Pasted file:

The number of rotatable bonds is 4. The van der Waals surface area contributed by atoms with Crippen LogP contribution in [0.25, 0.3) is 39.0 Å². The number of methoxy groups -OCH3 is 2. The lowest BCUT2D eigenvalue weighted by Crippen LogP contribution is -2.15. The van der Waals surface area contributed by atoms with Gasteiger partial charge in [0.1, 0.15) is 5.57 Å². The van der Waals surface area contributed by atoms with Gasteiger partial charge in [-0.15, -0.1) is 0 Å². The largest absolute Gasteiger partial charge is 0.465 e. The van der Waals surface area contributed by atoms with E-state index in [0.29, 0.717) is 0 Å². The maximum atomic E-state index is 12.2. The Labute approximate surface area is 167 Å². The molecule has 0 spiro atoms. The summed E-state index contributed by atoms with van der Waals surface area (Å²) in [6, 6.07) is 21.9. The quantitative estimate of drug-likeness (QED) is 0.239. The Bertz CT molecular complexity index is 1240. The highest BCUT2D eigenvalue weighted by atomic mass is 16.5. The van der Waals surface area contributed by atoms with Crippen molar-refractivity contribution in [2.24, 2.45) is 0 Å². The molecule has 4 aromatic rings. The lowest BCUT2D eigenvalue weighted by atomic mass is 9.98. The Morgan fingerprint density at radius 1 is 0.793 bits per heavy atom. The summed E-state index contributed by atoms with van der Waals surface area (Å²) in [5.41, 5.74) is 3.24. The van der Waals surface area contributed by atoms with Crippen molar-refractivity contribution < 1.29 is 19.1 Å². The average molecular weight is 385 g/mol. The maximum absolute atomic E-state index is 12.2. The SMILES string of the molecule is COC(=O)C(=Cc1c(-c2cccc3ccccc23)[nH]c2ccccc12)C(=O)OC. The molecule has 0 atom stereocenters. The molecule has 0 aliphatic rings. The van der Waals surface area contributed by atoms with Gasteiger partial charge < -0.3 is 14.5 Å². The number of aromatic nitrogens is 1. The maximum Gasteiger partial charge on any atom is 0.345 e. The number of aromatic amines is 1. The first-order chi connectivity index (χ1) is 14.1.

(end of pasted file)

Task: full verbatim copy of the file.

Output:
The number of rotatable bonds is 4. The van der Waals surface area contributed by atoms with Crippen LogP contribution in [0.25, 0.3) is 39.0 Å². The number of methoxy groups -OCH3 is 2. The lowest BCUT2D eigenvalue weighted by Crippen LogP contribution is -2.15. The van der Waals surface area contributed by atoms with Gasteiger partial charge in [0.1, 0.15) is 5.57 Å². The van der Waals surface area contributed by atoms with Gasteiger partial charge in [-0.15, -0.1) is 0 Å². The largest absolute Gasteiger partial charge is 0.465 e. The van der Waals surface area contributed by atoms with E-state index in [0.29, 0.717) is 0 Å². The maximum atomic E-state index is 12.2. The Labute approximate surface area is 167 Å². The molecule has 0 spiro atoms. The summed E-state index contributed by atoms with van der Waals surface area (Å²) in [6, 6.07) is 21.9. The quantitative estimate of drug-likeness (QED) is 0.239. The Bertz CT molecular complexity index is 1240. The highest BCUT2D eigenvalue weighted by atomic mass is 16.5. The van der Waals surface area contributed by atoms with Crippen molar-refractivity contribution in [2.24, 2.45) is 0 Å². The molecule has 4 aromatic rings. The lowest BCUT2D eigenvalue weighted by atomic mass is 9.98. The Morgan fingerprint density at radius 1 is 0.793 bits per heavy atom. The summed E-state index contributed by atoms with van der Waals surface area (Å²) in [5.41, 5.74) is 3.24. The van der Waals surface area contributed by atoms with Crippen molar-refractivity contribution < 1.29 is 19.1 Å². The average molecular weight is 385 g/mol. The maximum absolute atomic E-state index is 12.2. The SMILES string of the molecule is COC(=O)C(=Cc1c(-c2cccc3ccccc23)[nH]c2ccccc12)C(=O)OC. The molecule has 0 atom stereocenters. The molecule has 0 aliphatic rings. The van der Waals surface area contributed by atoms with Gasteiger partial charge < -0.3 is 14.5 Å². The number of aromatic nitrogens is 1. The maximum Gasteiger partial charge on any atom is 0.345 e. The number of aromatic amines is 1. The first-order chi connectivity index (χ1) is 14.1.